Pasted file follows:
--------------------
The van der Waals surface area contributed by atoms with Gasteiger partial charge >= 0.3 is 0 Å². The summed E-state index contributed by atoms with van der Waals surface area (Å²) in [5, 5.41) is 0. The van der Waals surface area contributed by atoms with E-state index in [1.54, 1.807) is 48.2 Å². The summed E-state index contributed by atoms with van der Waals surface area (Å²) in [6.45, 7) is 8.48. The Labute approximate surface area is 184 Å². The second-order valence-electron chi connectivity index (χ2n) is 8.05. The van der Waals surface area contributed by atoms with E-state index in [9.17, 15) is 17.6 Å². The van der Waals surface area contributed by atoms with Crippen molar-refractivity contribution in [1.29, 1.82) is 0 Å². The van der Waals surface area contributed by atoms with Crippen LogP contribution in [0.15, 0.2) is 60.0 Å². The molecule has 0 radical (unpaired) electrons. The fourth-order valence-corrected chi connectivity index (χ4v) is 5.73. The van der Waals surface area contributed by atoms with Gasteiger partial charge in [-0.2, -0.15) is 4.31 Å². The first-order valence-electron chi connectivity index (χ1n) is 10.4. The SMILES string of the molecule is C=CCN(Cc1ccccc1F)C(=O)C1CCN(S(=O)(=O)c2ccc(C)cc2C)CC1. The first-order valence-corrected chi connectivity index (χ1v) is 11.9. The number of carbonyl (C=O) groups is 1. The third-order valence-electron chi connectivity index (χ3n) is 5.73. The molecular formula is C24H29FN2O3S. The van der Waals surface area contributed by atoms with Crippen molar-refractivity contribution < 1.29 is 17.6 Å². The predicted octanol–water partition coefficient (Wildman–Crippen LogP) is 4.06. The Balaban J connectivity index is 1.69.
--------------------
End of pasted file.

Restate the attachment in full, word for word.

The van der Waals surface area contributed by atoms with Gasteiger partial charge >= 0.3 is 0 Å². The summed E-state index contributed by atoms with van der Waals surface area (Å²) in [5, 5.41) is 0. The van der Waals surface area contributed by atoms with E-state index in [1.54, 1.807) is 48.2 Å². The summed E-state index contributed by atoms with van der Waals surface area (Å²) in [6.45, 7) is 8.48. The Labute approximate surface area is 184 Å². The second-order valence-electron chi connectivity index (χ2n) is 8.05. The van der Waals surface area contributed by atoms with E-state index in [9.17, 15) is 17.6 Å². The van der Waals surface area contributed by atoms with Crippen molar-refractivity contribution in [1.29, 1.82) is 0 Å². The van der Waals surface area contributed by atoms with Crippen LogP contribution in [0.15, 0.2) is 60.0 Å². The molecule has 0 radical (unpaired) electrons. The fourth-order valence-corrected chi connectivity index (χ4v) is 5.73. The van der Waals surface area contributed by atoms with Gasteiger partial charge in [-0.2, -0.15) is 4.31 Å². The first-order valence-electron chi connectivity index (χ1n) is 10.4. The SMILES string of the molecule is C=CCN(Cc1ccccc1F)C(=O)C1CCN(S(=O)(=O)c2ccc(C)cc2C)CC1. The first-order valence-corrected chi connectivity index (χ1v) is 11.9. The number of carbonyl (C=O) groups is 1. The third-order valence-electron chi connectivity index (χ3n) is 5.73. The molecular formula is C24H29FN2O3S. The van der Waals surface area contributed by atoms with Crippen molar-refractivity contribution < 1.29 is 17.6 Å². The predicted octanol–water partition coefficient (Wildman–Crippen LogP) is 4.06. The Balaban J connectivity index is 1.69.